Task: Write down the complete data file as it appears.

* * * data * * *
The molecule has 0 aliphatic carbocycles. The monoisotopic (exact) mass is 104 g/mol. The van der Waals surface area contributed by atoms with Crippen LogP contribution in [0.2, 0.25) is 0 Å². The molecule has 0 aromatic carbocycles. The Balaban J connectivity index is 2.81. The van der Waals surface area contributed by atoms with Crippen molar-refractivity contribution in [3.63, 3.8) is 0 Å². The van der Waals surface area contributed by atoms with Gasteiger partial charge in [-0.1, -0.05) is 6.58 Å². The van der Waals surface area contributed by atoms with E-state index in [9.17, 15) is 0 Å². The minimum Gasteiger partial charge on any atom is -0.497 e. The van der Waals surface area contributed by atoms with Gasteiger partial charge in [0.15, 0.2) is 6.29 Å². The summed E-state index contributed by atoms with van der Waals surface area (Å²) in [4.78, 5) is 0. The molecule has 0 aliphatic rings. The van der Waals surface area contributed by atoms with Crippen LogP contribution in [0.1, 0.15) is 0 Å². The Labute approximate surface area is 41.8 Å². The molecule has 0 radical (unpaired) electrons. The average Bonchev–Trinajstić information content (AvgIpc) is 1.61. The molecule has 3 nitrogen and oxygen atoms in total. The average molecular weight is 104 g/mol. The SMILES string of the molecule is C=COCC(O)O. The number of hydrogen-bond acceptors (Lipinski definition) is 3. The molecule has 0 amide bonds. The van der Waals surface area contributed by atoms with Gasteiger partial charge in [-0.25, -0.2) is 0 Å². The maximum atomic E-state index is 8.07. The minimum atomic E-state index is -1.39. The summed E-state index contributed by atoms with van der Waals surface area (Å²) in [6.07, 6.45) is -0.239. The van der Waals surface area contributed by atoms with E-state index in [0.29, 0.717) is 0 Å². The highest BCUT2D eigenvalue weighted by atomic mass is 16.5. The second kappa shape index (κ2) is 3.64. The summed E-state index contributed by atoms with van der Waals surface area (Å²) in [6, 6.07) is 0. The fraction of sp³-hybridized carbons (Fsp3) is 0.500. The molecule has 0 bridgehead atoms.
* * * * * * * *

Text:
The molecule has 0 aliphatic carbocycles. The monoisotopic (exact) mass is 104 g/mol. The van der Waals surface area contributed by atoms with Crippen LogP contribution in [0.2, 0.25) is 0 Å². The molecule has 0 aromatic carbocycles. The Balaban J connectivity index is 2.81. The van der Waals surface area contributed by atoms with Crippen molar-refractivity contribution in [3.63, 3.8) is 0 Å². The van der Waals surface area contributed by atoms with Gasteiger partial charge in [-0.1, -0.05) is 6.58 Å². The van der Waals surface area contributed by atoms with E-state index in [9.17, 15) is 0 Å². The minimum Gasteiger partial charge on any atom is -0.497 e. The van der Waals surface area contributed by atoms with Gasteiger partial charge in [0.15, 0.2) is 6.29 Å². The summed E-state index contributed by atoms with van der Waals surface area (Å²) in [4.78, 5) is 0. The molecule has 0 aliphatic rings. The van der Waals surface area contributed by atoms with Crippen LogP contribution in [0.1, 0.15) is 0 Å². The Labute approximate surface area is 41.8 Å². The molecule has 0 radical (unpaired) electrons. The average Bonchev–Trinajstić information content (AvgIpc) is 1.61. The molecule has 3 nitrogen and oxygen atoms in total. The average molecular weight is 104 g/mol. The SMILES string of the molecule is C=COCC(O)O. The number of hydrogen-bond acceptors (Lipinski definition) is 3. The molecule has 0 amide bonds. The van der Waals surface area contributed by atoms with Gasteiger partial charge in [-0.25, -0.2) is 0 Å². The maximum atomic E-state index is 8.07. The minimum atomic E-state index is -1.39. The summed E-state index contributed by atoms with van der Waals surface area (Å²) in [6.07, 6.45) is -0.239. The van der Waals surface area contributed by atoms with E-state index in [0.29, 0.717) is 0 Å². The highest BCUT2D eigenvalue weighted by atomic mass is 16.5. The second kappa shape index (κ2) is 3.64. The summed E-state index contributed by atoms with van der Waals surface area (Å²) in [6, 6.07) is 0. The fraction of sp³-hybridized carbons (Fsp3) is 0.500. The molecule has 0 bridgehead atoms.